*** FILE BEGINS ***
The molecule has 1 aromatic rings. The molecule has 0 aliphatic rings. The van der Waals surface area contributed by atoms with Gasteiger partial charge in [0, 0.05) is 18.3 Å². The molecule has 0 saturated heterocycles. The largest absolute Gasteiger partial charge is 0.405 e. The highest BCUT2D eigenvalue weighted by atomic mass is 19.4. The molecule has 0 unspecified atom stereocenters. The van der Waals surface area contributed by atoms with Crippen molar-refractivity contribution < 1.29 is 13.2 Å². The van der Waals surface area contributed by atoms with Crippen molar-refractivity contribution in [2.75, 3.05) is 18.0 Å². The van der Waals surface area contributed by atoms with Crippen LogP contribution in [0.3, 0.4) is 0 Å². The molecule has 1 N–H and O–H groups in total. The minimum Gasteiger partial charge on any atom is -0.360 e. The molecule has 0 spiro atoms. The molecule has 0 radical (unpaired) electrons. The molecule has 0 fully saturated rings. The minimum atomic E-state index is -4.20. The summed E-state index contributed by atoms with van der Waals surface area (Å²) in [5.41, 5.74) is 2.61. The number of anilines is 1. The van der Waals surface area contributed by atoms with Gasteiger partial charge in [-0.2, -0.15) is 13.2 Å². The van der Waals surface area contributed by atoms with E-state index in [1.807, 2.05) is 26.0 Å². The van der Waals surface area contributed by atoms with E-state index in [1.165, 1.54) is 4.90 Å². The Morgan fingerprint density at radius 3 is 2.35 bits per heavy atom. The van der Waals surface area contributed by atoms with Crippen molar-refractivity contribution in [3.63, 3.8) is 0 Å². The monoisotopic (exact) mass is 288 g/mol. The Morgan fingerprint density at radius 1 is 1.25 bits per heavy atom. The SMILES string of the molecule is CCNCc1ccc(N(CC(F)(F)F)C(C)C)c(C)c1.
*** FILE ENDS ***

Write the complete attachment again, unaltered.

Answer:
The molecule has 1 aromatic rings. The molecule has 0 aliphatic rings. The van der Waals surface area contributed by atoms with Gasteiger partial charge in [0, 0.05) is 18.3 Å². The molecule has 0 saturated heterocycles. The largest absolute Gasteiger partial charge is 0.405 e. The highest BCUT2D eigenvalue weighted by atomic mass is 19.4. The molecule has 0 unspecified atom stereocenters. The van der Waals surface area contributed by atoms with Crippen molar-refractivity contribution < 1.29 is 13.2 Å². The van der Waals surface area contributed by atoms with Crippen molar-refractivity contribution in [2.75, 3.05) is 18.0 Å². The van der Waals surface area contributed by atoms with Crippen LogP contribution in [0.3, 0.4) is 0 Å². The molecule has 1 N–H and O–H groups in total. The minimum Gasteiger partial charge on any atom is -0.360 e. The molecule has 0 spiro atoms. The molecule has 0 radical (unpaired) electrons. The molecule has 0 fully saturated rings. The minimum atomic E-state index is -4.20. The summed E-state index contributed by atoms with van der Waals surface area (Å²) in [5.41, 5.74) is 2.61. The number of anilines is 1. The van der Waals surface area contributed by atoms with Gasteiger partial charge in [-0.2, -0.15) is 13.2 Å². The van der Waals surface area contributed by atoms with E-state index in [1.807, 2.05) is 26.0 Å². The van der Waals surface area contributed by atoms with E-state index in [1.165, 1.54) is 4.90 Å². The Morgan fingerprint density at radius 3 is 2.35 bits per heavy atom. The van der Waals surface area contributed by atoms with Crippen molar-refractivity contribution in [3.63, 3.8) is 0 Å². The monoisotopic (exact) mass is 288 g/mol. The Morgan fingerprint density at radius 1 is 1.25 bits per heavy atom. The SMILES string of the molecule is CCNCc1ccc(N(CC(F)(F)F)C(C)C)c(C)c1.